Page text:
Council approved relocation of Paragon’s Edgewater Casino, now located at the Plaza of Nations, at its current size (600 slot machines and 75 gaming tables) but rejected plans for expansion to 1,500 slots and 150 tables, while also slapping a moratorium on gambling expansion in the city.
Both companies are talking to city officials, but PavCo is “taking the lead” on the next steps of the rezoning, Mr. Podmore said. Paragon declined to comment.
There are also plans afoot next door, where Vancouver-based Aquilini Investment Group – owner of the Vancouver Canucks – has teamed up with fellow landowner Canadian Metropolitan Properties on a proposal for a community centre and ice rink near Rogers Arena.
Aquilini ran a similar proposal by city council last year, when it got a cool reception. City officials were eyeing development fees for other potential community perks, including upgrades to the main library, not a rink. Since then, the companies have been talking to city officials and to neighbourhood residents, says Aquilini Development president David Negrin.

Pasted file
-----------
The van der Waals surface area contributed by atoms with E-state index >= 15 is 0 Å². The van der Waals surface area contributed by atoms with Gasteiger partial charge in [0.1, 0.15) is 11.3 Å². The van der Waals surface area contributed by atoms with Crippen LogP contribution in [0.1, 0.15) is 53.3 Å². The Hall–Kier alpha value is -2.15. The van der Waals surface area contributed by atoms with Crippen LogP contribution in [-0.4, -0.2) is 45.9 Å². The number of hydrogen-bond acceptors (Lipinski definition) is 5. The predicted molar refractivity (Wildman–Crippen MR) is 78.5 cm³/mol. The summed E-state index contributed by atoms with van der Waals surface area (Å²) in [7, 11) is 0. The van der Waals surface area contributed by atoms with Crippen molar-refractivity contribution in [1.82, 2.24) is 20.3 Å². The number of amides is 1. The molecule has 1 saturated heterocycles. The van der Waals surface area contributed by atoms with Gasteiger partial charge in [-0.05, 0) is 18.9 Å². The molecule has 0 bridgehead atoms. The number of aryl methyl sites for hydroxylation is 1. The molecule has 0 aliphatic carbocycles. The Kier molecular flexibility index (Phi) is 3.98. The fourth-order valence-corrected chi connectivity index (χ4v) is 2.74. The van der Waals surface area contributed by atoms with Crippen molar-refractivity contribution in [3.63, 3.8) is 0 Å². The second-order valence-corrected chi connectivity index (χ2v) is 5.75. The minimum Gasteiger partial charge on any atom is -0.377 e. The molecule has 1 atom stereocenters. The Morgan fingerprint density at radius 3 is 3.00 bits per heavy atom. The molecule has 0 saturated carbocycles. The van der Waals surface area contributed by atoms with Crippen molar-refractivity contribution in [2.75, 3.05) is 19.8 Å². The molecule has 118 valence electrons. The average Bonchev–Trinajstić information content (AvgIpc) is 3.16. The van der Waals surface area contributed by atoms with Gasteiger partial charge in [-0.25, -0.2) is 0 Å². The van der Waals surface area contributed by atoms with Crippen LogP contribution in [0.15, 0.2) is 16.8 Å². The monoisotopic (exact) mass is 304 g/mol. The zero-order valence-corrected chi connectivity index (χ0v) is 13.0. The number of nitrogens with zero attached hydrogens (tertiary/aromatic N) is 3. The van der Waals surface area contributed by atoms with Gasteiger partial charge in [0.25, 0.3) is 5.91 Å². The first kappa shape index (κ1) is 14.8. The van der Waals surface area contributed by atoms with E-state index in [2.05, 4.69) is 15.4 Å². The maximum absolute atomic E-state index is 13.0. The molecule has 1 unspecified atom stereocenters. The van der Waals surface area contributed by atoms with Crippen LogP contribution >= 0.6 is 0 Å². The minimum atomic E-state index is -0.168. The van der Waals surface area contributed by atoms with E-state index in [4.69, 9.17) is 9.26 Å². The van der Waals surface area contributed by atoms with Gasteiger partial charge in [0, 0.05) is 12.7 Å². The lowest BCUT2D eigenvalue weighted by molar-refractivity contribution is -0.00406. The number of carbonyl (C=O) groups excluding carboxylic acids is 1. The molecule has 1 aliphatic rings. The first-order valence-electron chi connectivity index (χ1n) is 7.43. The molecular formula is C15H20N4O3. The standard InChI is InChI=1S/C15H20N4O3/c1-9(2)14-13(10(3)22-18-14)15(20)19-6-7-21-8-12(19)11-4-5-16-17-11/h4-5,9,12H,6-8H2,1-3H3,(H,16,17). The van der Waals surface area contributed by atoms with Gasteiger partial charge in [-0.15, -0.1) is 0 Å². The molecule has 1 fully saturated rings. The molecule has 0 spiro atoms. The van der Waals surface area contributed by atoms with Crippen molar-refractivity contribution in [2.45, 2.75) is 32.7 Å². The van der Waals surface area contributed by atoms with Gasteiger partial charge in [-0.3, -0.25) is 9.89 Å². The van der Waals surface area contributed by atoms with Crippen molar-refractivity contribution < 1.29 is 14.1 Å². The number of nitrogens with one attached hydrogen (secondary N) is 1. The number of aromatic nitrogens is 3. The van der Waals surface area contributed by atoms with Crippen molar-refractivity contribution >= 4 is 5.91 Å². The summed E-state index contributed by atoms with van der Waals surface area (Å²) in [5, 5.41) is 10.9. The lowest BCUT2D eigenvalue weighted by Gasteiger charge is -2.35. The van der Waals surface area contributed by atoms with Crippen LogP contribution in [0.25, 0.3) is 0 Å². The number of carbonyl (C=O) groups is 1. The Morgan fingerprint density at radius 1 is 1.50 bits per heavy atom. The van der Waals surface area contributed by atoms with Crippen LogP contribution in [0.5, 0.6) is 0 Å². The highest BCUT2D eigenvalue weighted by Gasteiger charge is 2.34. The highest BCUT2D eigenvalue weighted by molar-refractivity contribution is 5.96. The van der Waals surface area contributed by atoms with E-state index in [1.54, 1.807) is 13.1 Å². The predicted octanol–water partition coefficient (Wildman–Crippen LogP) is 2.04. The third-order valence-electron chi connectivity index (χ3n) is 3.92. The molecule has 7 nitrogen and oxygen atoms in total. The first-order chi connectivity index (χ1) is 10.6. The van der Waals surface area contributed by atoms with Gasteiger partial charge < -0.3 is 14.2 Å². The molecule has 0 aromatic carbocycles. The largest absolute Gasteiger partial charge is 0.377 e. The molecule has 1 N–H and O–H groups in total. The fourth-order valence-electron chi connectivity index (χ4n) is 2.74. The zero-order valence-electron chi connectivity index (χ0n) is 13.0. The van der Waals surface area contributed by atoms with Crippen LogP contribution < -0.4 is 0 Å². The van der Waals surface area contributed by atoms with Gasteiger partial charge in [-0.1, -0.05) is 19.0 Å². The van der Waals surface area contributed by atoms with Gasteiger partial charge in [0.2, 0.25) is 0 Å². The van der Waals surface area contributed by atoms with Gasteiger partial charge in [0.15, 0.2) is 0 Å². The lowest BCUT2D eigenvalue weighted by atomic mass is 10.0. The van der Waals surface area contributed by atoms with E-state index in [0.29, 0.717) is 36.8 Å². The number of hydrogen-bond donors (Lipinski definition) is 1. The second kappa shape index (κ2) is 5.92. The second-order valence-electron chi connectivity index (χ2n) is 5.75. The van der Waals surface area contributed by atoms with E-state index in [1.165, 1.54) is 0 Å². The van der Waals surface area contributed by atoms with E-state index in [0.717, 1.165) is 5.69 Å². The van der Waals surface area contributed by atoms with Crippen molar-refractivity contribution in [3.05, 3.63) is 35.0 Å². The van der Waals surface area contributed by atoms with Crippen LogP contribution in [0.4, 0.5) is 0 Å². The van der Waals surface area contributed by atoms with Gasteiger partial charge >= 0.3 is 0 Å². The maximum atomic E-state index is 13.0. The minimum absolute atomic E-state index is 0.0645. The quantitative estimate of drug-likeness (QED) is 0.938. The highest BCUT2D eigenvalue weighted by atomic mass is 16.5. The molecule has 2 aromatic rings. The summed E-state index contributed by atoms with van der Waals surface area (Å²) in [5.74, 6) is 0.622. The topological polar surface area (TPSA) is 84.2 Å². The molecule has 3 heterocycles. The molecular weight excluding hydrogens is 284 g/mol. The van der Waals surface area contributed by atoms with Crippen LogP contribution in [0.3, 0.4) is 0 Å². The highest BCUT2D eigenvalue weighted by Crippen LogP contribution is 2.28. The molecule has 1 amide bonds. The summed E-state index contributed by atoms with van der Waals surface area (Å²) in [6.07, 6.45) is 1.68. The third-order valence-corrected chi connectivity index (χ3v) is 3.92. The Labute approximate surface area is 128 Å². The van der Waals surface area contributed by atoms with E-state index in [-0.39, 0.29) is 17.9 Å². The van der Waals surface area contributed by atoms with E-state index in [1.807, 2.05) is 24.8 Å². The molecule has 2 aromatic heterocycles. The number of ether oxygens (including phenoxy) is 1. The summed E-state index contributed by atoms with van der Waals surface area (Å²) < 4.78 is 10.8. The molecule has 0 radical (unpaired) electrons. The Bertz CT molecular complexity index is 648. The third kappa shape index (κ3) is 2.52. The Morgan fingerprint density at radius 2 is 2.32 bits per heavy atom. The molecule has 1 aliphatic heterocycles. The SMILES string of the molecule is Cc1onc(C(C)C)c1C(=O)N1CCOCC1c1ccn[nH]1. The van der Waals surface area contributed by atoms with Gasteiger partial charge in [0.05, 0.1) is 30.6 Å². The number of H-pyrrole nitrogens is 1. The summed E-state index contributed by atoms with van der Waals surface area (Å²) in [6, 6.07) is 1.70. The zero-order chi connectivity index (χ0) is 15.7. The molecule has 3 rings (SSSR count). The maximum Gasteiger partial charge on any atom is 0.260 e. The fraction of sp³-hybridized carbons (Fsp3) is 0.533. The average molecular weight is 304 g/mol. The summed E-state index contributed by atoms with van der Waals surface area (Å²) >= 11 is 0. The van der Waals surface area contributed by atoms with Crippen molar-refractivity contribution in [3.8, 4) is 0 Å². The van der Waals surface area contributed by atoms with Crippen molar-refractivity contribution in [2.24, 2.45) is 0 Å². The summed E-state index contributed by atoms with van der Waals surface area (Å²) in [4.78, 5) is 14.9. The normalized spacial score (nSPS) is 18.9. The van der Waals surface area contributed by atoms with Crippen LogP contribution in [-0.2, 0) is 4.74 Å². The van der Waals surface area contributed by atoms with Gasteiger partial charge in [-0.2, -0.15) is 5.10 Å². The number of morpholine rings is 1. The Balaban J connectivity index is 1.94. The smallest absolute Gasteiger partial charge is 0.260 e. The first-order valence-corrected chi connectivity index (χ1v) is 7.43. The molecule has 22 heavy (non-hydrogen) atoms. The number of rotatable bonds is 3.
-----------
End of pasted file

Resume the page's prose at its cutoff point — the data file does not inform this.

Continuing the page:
The proposal, featuring a rink that would be used as a Canucks practice facility part-time and open to the public for the remainder, is outlined in a staff report scheduled for an Oct. 6 council meeting.
Under the proposal, the two developers would operate the rink under conditions that guarantee public access, Mr. Negrin said. Tax breaks for the developers would also be part of the package.
“We think it’s a good deal,” he said. “There have been very good negotiations – we haven’t finalized it but we hope we are moving toward it.”
The proposal could see about $22-million worth of community amenity contributions – fees that developers pay to the city in exchange for rezoning that allows for redevelopment – go toward the sports and recreation centre.
Aquilini also has plans to add to the growing urban forest sprouting up around BC Place and Rogers Arena with as many as four towers that would include commercial and residential space.